For the unmarried dead and the burning adolescent, one poster to The Marriage Bed suggests, “You can glorify Him with your sexuality by pure masturbation.” It must be practiced for relief or biological clarity, not pleasure, and must be unaccompanied by lustful thoughts. Still, this is progress, even progressive. Recall that Surgeon General Joycelyn Elders was fired by Bill Clinton and described as “a sort of off-to-the-left, out-of-the-mainstream, embarrassing person” by abc’s Cokie Roberts for saying in 1994 that masturbation was a reasonable subject for discussion in public school sex education. Twenty months later Clinton signed the welfare reform act, with a subsection that narrowed the range of discussable sexual subjects in federally funded schools to the propositions that “a mutually faithful monogamous relationship in the context of marriage is the expected standard of sexual activity,” that “sexual activity outside the context of marriage is likely to have harmful psychological and physical side effects,” that the only thing students need know about condoms and birth control is their failure rate, and that, given all the above, queer kids may proceed straight to hell.

Ten years and $1 billion later, this is the only national sex education policy in Amer­ica. Research on its effectiveness is scarce, but not a single peer-reviewed study shows abstinence-only training has any impact on the age at which teenagers renounce their virginity. The highest expression of the abstinence ideology, however, the “virginity pledge,” has been uttered by 2.5 million teens, and its numerology insults it: 88 percent of virginity pledgers have sex before marriage; on average they have it 18 months later than non-pledgers but are more likely to have unprotected sex and less likely to seek treatment for sexually transmitted diseases; 9 million stds occur each year among teens and young adults, and rates among those who’ve vowed to “Just Say No” are comparable with rates among others. Religious teens are less likely to have sex before they’re 18, but this particular survey defined “sex” the way Bill Clinton does, as “heterosexual vaginal intercourse.”

Across the country only 14 percent of school districts provide comprehensive sex education, but that too is constrained. Compared with teenagers in almost every other developed country, American teens have more religion, more partners, shorter relationships, less contraceptive use, more infections, more abortions, more babies.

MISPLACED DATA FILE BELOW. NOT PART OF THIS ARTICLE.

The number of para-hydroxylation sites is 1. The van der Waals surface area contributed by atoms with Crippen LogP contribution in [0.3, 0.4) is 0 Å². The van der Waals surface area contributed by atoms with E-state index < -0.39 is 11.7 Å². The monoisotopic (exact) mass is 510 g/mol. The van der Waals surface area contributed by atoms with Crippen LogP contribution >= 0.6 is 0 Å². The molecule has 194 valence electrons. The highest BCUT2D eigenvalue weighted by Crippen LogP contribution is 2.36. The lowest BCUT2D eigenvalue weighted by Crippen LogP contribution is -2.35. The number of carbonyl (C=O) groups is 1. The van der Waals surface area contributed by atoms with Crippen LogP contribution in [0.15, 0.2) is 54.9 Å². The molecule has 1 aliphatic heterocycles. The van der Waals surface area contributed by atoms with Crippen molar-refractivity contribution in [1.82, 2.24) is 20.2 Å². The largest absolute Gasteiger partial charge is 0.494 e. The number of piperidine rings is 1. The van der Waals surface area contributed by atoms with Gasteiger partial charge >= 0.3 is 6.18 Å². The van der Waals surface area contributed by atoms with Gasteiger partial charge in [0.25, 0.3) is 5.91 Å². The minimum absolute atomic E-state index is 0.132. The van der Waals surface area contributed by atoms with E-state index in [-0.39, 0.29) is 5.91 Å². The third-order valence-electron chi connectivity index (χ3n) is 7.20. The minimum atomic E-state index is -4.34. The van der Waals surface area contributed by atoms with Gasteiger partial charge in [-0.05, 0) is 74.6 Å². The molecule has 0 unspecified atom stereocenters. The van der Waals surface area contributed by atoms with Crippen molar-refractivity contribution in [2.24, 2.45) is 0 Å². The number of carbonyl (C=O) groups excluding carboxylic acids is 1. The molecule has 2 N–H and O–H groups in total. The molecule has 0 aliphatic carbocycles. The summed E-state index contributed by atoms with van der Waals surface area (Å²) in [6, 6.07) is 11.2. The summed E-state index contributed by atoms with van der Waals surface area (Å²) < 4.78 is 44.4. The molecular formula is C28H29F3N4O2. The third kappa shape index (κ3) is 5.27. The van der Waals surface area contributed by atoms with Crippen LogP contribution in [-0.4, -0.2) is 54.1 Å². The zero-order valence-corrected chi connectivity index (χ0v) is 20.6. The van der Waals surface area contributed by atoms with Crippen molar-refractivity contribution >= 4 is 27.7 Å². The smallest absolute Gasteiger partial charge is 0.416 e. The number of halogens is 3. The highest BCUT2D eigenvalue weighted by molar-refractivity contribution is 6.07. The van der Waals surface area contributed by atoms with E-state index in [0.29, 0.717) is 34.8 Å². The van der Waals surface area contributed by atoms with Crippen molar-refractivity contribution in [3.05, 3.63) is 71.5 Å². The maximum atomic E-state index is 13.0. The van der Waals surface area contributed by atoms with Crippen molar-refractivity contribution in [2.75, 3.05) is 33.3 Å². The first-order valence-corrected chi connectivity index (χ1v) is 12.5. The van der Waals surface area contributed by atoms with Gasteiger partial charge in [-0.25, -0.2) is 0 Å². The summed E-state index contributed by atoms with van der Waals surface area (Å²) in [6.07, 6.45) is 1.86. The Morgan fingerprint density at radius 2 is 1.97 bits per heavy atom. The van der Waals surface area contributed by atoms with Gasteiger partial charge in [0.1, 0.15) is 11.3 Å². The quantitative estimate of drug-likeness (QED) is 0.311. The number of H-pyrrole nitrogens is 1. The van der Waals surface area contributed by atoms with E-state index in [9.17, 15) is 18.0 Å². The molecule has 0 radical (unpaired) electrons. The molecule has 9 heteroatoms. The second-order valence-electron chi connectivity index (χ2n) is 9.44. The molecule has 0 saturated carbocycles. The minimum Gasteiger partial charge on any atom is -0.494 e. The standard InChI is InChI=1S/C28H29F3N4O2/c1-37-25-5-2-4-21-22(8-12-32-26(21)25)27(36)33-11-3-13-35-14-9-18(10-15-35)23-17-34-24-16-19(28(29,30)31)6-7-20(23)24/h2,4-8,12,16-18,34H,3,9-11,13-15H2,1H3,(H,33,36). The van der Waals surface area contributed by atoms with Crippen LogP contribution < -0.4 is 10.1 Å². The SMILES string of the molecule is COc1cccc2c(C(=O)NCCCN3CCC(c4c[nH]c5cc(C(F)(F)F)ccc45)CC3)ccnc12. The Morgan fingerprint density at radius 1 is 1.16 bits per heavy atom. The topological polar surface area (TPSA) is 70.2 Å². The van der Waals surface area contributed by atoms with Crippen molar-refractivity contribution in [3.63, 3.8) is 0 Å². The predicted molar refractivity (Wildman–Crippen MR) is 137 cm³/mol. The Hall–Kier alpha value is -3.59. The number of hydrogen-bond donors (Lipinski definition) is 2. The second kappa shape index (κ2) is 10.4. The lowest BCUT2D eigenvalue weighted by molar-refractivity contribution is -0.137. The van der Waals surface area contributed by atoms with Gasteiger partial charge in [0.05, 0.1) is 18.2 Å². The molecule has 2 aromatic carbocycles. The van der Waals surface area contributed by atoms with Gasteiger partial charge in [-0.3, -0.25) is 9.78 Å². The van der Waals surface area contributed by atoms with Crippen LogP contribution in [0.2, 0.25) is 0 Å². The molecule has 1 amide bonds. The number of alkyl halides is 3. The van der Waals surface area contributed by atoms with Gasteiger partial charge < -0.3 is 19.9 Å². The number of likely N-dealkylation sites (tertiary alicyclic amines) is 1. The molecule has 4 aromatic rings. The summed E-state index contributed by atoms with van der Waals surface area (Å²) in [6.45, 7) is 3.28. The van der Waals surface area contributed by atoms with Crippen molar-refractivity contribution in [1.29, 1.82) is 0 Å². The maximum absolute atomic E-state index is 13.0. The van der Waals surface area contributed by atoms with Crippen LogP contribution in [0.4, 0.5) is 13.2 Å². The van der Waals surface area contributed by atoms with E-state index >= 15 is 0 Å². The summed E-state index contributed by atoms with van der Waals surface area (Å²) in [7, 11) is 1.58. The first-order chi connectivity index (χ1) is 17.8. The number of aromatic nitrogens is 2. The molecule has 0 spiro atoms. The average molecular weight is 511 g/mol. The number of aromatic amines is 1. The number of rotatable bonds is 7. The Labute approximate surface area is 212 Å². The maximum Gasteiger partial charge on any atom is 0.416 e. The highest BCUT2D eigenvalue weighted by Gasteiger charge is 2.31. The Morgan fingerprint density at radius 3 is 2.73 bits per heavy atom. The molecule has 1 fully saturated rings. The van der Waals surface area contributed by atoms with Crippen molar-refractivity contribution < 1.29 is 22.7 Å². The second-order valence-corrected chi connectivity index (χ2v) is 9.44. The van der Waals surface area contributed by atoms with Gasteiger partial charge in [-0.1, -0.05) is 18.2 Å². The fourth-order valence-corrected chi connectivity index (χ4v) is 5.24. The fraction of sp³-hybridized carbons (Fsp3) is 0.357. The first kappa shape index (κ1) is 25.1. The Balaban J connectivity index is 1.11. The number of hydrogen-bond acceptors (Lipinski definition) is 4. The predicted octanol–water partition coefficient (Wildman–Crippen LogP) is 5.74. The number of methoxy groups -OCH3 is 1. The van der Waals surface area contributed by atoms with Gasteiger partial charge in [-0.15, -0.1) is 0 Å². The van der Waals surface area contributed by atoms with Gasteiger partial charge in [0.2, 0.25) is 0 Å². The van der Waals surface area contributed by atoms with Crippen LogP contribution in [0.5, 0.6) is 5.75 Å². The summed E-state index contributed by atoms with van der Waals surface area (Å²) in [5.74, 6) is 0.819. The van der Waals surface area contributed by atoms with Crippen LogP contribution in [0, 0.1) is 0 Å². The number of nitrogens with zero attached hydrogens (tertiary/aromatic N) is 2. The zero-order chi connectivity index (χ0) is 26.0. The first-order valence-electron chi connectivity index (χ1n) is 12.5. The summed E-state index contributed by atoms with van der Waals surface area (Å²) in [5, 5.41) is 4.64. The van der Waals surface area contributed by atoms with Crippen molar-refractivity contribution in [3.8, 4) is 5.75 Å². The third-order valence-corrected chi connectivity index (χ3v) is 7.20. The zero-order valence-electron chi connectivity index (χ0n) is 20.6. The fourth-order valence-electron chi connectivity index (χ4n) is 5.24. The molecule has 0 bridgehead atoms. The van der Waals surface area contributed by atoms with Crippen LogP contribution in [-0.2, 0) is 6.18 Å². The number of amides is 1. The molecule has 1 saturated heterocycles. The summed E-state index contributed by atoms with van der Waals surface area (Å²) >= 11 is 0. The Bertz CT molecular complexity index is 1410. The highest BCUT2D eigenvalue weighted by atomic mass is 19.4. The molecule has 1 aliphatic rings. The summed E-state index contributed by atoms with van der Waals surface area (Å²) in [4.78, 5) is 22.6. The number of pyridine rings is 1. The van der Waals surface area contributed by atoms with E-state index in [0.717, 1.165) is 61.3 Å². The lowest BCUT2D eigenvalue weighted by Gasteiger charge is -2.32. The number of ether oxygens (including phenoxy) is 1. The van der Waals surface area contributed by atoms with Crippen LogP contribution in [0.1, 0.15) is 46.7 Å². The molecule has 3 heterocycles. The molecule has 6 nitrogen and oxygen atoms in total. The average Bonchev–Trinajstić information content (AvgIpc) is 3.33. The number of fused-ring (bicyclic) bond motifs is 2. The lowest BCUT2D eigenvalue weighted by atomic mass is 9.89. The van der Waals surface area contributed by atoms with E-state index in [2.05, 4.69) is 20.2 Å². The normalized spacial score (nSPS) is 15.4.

Marriage hardly improves matters. The sex-ministry Christians whose more straitlaced coreligionists began the drive for abstinence training in the public schools in 1981 now look out across the landscape of wedlock and lament the husbands trolling for porn into the night, the wives passive in their beds, imagining sexual joy as the whimsy of romance novels. Beside those types, the scrolls of The Marriage Bed are positively liberating.

And yet they oppress. For in aiming to banish fear and guilt among the faithful, they merely displace those emotions—from the trembling bride to the fornicating teen or the single of any age warned to expect pain, sorrow, and lifelong sexual problems. In rolling out ideas for teaching children about sex that are more expansive than anything in school, they draw the magic circle of marriage with a larger, brighter line demarcating the even greater abundance of goodies reserved for those inside from the desert left for those beyond. In their embrace of oral and anal thrills, in their rejection of shame, they assume a vocabulary of desire that owes everything to gay liberation’s unlocking of sex even as they slam the door on the notion that gays and lesbians have any right to sexuality. In encouraging straight women’s sexual vitality, they project a familiar duo, the Virgin and the Whore, the latter sanctified as Wife, skilled in the use of a vibrating Jelly Finger, and urged in an essay by the Reverend Paul titled “How to Strip for Your Husband” to “finish your performance by letting him watch you enjoy a self induced orgasm. To drive him over the top, put a chair in front of him, sit down, put your feet on his knees, spread wide and masturbate. Bonus point for self penetration.”

And so Leviticus meets Girls Gone Wild, an old story revamped. More power to the Christian wives if they want to lap dance, and to the Christian husband who asked if any of the ladies thought his wife might be turned on by his stripping for her wearing a tool belt and knee pads. But more power. In their songs of themselves there is the ghost of a time when they had no power to know or to feel, and no place to ask or tell or be told that sex is an unruly thing, complicated by love and need, intimately exchanged but socially shaped, improved by practice but colored by things that can’t be bought or learned, offering wondrous pleasure but, then again, maybe not. Religion having conceded to them a little piece of that power, it patrols the ramparts of right loving the way it always has, comforting an elect by damning all others.